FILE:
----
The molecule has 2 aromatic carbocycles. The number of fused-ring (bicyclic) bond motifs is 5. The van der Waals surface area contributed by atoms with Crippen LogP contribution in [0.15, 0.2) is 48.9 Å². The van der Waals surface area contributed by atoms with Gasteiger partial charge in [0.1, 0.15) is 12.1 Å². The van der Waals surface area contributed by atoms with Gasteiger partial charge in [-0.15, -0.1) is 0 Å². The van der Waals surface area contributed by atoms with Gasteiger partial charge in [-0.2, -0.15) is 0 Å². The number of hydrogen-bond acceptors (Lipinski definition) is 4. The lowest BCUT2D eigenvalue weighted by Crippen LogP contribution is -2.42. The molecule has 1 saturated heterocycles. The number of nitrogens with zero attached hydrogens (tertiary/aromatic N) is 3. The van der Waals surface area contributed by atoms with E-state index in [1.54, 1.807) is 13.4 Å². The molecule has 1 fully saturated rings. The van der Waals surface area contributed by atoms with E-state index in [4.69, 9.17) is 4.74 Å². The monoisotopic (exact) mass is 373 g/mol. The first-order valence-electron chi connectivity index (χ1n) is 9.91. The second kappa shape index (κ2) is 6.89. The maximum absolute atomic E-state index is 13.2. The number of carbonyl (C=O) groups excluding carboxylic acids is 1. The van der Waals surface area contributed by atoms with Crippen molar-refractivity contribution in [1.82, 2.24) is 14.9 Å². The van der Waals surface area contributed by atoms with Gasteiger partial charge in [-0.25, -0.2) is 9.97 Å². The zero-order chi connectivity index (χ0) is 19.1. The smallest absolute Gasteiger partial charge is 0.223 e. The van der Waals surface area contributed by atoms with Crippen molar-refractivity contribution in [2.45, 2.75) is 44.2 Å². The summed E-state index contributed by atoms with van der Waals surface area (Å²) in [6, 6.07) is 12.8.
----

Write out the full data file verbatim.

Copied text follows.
The molecule has 2 aromatic carbocycles. The number of fused-ring (bicyclic) bond motifs is 5. The van der Waals surface area contributed by atoms with Crippen LogP contribution in [0.15, 0.2) is 48.9 Å². The van der Waals surface area contributed by atoms with Gasteiger partial charge in [0.1, 0.15) is 12.1 Å². The van der Waals surface area contributed by atoms with Gasteiger partial charge in [-0.15, -0.1) is 0 Å². The van der Waals surface area contributed by atoms with Gasteiger partial charge in [-0.2, -0.15) is 0 Å². The number of hydrogen-bond acceptors (Lipinski definition) is 4. The lowest BCUT2D eigenvalue weighted by Crippen LogP contribution is -2.42. The molecule has 1 saturated heterocycles. The number of nitrogens with zero attached hydrogens (tertiary/aromatic N) is 3. The van der Waals surface area contributed by atoms with E-state index in [1.54, 1.807) is 13.4 Å². The molecule has 1 fully saturated rings. The van der Waals surface area contributed by atoms with E-state index in [4.69, 9.17) is 4.74 Å². The monoisotopic (exact) mass is 373 g/mol. The first-order valence-electron chi connectivity index (χ1n) is 9.91. The second kappa shape index (κ2) is 6.89. The maximum absolute atomic E-state index is 13.2. The number of carbonyl (C=O) groups excluding carboxylic acids is 1. The van der Waals surface area contributed by atoms with Crippen molar-refractivity contribution in [1.82, 2.24) is 14.9 Å². The van der Waals surface area contributed by atoms with Gasteiger partial charge in [-0.25, -0.2) is 9.97 Å². The zero-order chi connectivity index (χ0) is 19.1. The smallest absolute Gasteiger partial charge is 0.223 e. The van der Waals surface area contributed by atoms with Crippen molar-refractivity contribution in [2.45, 2.75) is 44.2 Å². The summed E-state index contributed by atoms with van der Waals surface area (Å²) in [6, 6.07) is 12.8.